Original Link: http://www.marketwatch.com/news/story/if-kids-really-off-limits-politics/story.aspx?guid=%7B91FD8B7C%2DF21B%2D4265%2DB296%2D0EA2AB8AC104%7D
By Rex Nutting, MarketWatch
Like many working women, Palin wants the career and the family. To have it "all," she's willing to accept the hardships and tradeoffs that go along with leading a complicated life.
Likewise, the Republicans want everyone to hear the heart-warming story of the beautiful, smart, principled, born-again, feisty hockey mom who was been suddenly transformed into a national leader. What the Republicans don't want is for anyone to question the fairy tale.
The avalanche of coverage of Palin's private life -- from how she balances the needs of work and family to the bizarre tale of those Palin babies -- has been excessive, tawdry and unfair, especially some of the rumors spread by the bloggers and newspaper tabloids.
The media frenzy is entirely understandable, however, when you figure that Palin went from complete unknown to potential president in the course of six days.
Would you expect the media to examine Palin any less thoroughly than the typical American Idol contestant? Why should we know more about Jennifer Aniston than about the person who has her finger on the button?
For the most part, the Democrats haven't wanted to touch Palin's personal life with a 10-foot pole, preferring to focus on more public matters, such as her inexperience, extreme conservative views and a few flip-flops that undercut her claim to be a reforming maverick.
The Democrats know, as the Republicans certainly do, that the more Palin's privacy is violated, the more she's subjected to lies, smears and uncomfortable questions, the more sympathy she earns from the public. And, unfortunately, that's doubly true because she's a woman.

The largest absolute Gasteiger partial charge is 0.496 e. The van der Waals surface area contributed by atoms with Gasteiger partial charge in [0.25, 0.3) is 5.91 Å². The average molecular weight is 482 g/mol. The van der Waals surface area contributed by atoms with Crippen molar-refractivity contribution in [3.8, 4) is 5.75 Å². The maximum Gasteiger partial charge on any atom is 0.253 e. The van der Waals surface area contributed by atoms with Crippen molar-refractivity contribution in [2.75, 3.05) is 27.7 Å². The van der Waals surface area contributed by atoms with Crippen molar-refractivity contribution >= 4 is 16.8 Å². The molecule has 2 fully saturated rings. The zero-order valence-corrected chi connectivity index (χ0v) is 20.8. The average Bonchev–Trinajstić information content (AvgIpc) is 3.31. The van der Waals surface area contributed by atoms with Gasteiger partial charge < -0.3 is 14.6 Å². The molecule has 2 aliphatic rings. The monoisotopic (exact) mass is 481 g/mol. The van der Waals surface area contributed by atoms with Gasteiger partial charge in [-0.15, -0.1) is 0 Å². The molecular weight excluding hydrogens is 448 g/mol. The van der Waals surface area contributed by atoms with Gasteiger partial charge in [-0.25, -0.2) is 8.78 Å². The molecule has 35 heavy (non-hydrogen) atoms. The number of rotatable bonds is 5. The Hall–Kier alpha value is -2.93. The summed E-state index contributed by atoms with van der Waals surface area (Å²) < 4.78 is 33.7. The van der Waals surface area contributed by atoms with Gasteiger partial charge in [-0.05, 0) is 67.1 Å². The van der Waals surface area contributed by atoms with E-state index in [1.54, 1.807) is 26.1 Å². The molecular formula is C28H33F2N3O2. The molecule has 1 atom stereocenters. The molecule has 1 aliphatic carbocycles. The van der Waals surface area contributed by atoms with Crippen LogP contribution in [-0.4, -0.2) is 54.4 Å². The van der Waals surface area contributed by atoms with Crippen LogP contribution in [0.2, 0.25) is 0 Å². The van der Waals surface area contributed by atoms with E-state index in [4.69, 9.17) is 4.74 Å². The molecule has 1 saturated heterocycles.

Charges of sexism
The Republicans have been quick to play the sexism card in response to the coverage of Palin, charging that all the criticism of her is thinly disguised contempt for a woman who's achieved something with her life and wants to do more.
That's an ironic response from the party that killed the Equal Rights Amendment, the party that wants to force victims of rape to have babies, the party that opposes equal pay for equal work, the party that favors tokenism over equal opportunity.
The Republicans are right about the sexism, to a point. Women are held to a double standard in our society. They are expected to be the center of family life, and to have a fabulous career, and to look marvelous while doing it. When they work hard, they are called pushy. When they are aggressive, they are called bitches. And when they are unfairly attacked, they are protected by big strong men like Fred Thompson and Rudy Giuliani.
Men don't get the same questions about how they plan to juggle family and career, although that is changing. John Edwards was questioned about the wisdom of running for president while his wife was terminally ill. And Sen. Barack Obama has regretted the irreplaceable time he's lost with his kids.
The fact that men aren't asked tough questions about family life doesn't mean those questions are off limits, however. It is a legitimate question for any candidate for high office to be asked how they plan to balance their private lives and their political career. Public service is demanding; so is raising a small child or caring for an elderly parent.
It is all very fine to say, as Obama has, that family life should be off limits in political campaigns. But if family life is off limits, then it should really be off limits.
That means no more trotting out your adopted daughter in front of a roomful of applauding delegates, as Cindy McCain did Tuesday night. No more appearances with the happy loving family surrounding the candidates. No political speeches by the admiring spouse. No more sham marriages that are held together only to maintain a politically correct lie. No hagiographic home movies from childhood. No talk from Palin about how she's learned to deal with Putin by being a tough "hockey mom." No more convention speeches about the rigors of commuting back from the Senate to Wilmington to be the only parent of some young boys, as Joe Biden has discussed.
The truth is, voters respond to candidates who show their human side, who love their spouses and kids, who take care of mom. And least we respond to those who appear to be loving; we've been fooled too often to count.
As long as voters respond to the human touch, candidates and the media alike will continue to delve into areas that might better be left private. Just don't act shocked when the veil of privacy is completely torn away.